Article

A review of gene expression profiling of human embryonic stem cell lines and their differentiated progeny

Center for Biologics Evaluation and Research, Food and Drug Administration, Bethesda, MD 20892, USA.
Current Stem Cell Research & Therapy (Impact Factor: 2.86). 06/2009; 4(2):98-106. DOI: 10.2174/157488809788167409
Source: PubMed

ABSTRACT One of the key characteristics of human embryonic stem cells (hESC) is their ability to proliferate for an indefinite period of time. Previous studies have shown that a unique network of transcription factors are involved in hESC self renewal. Since hESC lines have the potential to differentiate into cells of all three germ layers, cells derived from hESC may be useful for the treatment of a variety of inherited or acquired diseases. The molecular signal required to differentiate hESC into a particular cell type has not been defined. It is expected that global gene expression profiling of hESC may provide an insight into the critical genes involved in maintaining pluripotency of hESC and genes that are modulated when hESCs differentiate. Several groups have utilized a variety of high throughput techniques and performed gene expression profiling of undifferentiated hESCs and mouse ES cells (mESC) to identify a set of genes uniquely expressed in ES cells but not in mature cells and defined them as "stemness" genes. These molecular techniques include DNA microarray, EST-enumeration, MPSS profiling, and SAGE. Irrespective of the molecular technique used, highly expressed genes showed similar expression pattern in several ES cell lines supporting their importance. A set of approximately 100 genes were identified, which are highly expressed in ES cells and considered to be involved in maintaining pluripotency and self renewal of ES cells. Various studies have also reported on the gene expression profiling of differentiated embryoid bodies (EB) derived from hESCs and mESCs. When hESCs are differentiated, "stemness" genes are down-regulated and a set of genes are up-regulated. Together with down-modulation of "stemness" genes and up-regulation of new genes may provide a new insight into the molecular pathways of hESC differentiation and study of these genes may be useful in the characterization of differentiated cells.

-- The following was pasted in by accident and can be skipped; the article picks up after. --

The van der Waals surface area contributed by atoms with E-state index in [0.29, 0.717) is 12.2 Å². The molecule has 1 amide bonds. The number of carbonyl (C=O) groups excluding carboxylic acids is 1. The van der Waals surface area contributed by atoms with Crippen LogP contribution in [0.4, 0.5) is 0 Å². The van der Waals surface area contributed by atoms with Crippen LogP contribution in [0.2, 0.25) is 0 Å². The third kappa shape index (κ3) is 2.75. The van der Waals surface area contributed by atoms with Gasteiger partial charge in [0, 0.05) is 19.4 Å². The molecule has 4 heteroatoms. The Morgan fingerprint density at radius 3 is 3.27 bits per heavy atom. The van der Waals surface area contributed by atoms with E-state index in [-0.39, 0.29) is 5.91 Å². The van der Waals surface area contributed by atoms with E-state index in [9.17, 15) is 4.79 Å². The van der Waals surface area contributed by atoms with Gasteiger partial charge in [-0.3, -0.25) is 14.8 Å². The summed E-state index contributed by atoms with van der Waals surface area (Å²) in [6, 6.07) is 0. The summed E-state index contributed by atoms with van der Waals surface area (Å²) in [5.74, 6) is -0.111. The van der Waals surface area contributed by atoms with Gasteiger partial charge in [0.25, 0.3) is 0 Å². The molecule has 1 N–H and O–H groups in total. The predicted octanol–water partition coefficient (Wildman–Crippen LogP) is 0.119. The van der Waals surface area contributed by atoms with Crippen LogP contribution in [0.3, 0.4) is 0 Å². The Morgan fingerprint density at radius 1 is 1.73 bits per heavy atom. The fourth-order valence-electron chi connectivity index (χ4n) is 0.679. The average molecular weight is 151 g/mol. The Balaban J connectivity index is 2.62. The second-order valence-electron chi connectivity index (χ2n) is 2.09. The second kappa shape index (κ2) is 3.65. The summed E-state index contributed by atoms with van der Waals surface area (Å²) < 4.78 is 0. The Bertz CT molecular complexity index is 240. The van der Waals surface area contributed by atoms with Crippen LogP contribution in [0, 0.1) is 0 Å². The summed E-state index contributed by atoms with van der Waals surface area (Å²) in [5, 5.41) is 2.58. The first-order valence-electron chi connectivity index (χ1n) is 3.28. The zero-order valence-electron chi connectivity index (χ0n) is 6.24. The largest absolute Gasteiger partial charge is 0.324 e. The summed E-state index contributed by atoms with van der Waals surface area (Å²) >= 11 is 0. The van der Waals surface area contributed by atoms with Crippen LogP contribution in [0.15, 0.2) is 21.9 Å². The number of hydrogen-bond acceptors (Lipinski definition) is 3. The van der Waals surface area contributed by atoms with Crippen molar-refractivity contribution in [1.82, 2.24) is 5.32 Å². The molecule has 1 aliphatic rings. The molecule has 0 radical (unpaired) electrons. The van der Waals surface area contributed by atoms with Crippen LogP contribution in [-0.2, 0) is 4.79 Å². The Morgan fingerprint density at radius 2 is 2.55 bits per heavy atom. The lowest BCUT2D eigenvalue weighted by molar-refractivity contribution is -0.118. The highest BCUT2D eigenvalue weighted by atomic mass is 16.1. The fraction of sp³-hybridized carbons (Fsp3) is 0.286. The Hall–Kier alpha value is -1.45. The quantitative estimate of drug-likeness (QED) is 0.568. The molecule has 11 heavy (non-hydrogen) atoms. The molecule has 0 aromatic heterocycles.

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    • "Since a considerable number of the predicted genes by promoter analysis were not upregulated based on the microarray data , we assumed that they might be repressed during hESC growth or could be due to species differences or culture condition ( Bhattacharya et al . , 2009 ) . Therefore the second PI network was constructed using the all 328 predicted genes by promoter analysis ( Supplementary material 4 ) . Three hundred and two out of 328 genes could be predicted in the network . Interestingly , 126 of the predicted downregulated genes were present in the network ( Supplementary material 5 ) . Fig . 2 r"
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    ABSTRACT: Self-proliferation and differentiation into distinct cell types have been made stem cell as a promising target for regenerative medicine. Several key genes can regulate self-renewal and pluripotency of embryonic stem cells (hESCs). They work together and build a transcriptional hierarchy. Coexpression and coregulation of genes control by common regulatory elements on the promoter regions. Consequently, distinct organization and combination of transcription factor binding sites (TFBSs modules) on promoter regions, in view of order and distance, leads to a common specific expression pattern within a set of genes. To gain insights into transcriptional regulation of hESCs, we selected promoter regions of eleven common expressed hESC genes including SOX2, LIN28, STAT3, NANOG, LEFTB, TDGF1, POU5F1, FOXD3, TERF1, REX1 and GDF3 to predict activating regulatory modules on promoters and discover key corresponding transcription factors. Then, promoter regions in human genome were explored for modules and 328 genes containing the same modules were detected. Using microarray data, we verified that 102 of 328 genes commonly upregulate in hESCs. Also, using output data of DNA-Protein interaction assays, we found that 42 of all predicted genes are targets of SOX2, NANOG and POU5F1 . Additionally, a protein interaction network of hESC genes was constructed based on biological processes and interestingly, 126 downregulated genes along with upregulated ones identified by promoter analysis were predicted in the network. Based on the results, we suggest that the identified genes, coregulating with common hESC genes, represent a novel approach for gene discovery based on whole genome promoter analysis irrespective of gene expression. Altogether, promoter profiling can be used to expand hESC transcriptional regulatory circuitry by analysis of shared functional sequences between genes. This approach provides a clear image on underlying regulatory mechanism of gene expression profile and offers a novel approach in designing gene networks of stem cell.